Identifying Neural Networks that Implement a Simple Spatial Concept
(1) River Hill High School, Clarksville, Maryland, (2) Center for Theoretical Neuroscience, Columbia University, New York City, New York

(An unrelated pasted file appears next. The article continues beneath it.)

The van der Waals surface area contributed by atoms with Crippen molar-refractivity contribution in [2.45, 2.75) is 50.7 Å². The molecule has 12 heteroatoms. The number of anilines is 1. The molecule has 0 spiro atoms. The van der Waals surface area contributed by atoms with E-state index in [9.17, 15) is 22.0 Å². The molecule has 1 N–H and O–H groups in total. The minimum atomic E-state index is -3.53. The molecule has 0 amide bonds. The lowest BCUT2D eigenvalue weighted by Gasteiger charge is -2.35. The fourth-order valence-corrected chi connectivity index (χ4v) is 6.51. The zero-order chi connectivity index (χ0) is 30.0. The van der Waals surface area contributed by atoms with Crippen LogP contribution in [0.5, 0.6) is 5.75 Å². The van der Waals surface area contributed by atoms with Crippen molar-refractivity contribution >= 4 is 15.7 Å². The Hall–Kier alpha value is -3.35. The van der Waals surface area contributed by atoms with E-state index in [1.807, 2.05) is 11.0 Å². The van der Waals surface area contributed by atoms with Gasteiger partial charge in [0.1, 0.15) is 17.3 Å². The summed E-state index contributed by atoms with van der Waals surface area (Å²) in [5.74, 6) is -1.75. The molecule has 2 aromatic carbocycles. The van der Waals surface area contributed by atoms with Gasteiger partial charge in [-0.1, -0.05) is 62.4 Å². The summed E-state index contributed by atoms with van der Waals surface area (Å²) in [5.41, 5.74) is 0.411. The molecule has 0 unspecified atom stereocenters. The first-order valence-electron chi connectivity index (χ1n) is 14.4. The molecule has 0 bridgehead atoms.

Modern artificial neural networks have been remarkably successful in various applications, from speech recognition to computer vision. However, it remains less clear whether they can implement abstract concepts, which are essential to generalization and understanding. To address this problem, we investigated the above vs. below task, a simple concept-based task that honeybees can solve. We hypothesized that neural networks would successfully solve this task, and that performance would vary substantially between network architectures. Specifically, we predicted that the convolutional neural network (CNN), a prototypical architecture well known for its ability to classify objects accurately, would perform better than the single-layer and multi-layer perceptrons (SLP and MLP, respectively). In the first task (Experiment 1), a visual target was presented above or below a black bar; in the second (Experiment 2), a visual target was presented above or below a reference shape. We found that all networks achieved 100% testing accuracy on Experiment 1. In contrast, the networks’ accuracy differed substantially in Experiment 2. The SLP had only a 50% testing accuracy, and the CNN outperformed the MLP (98% vs. 81% accuracy, respectively). Further analysis of the connection weights and distances between shapes suggested that the MLP may not evaluate relative spatial relationships in Experiment 2. Instead, the network seemed to partition the image into upper and lower zones, which appears inconsistent with the concept of relative locations. These findings indicate different capacities of network architectures, offer insight into their mechanisms, and motivate work on how neural systems implement conceptual knowledge.
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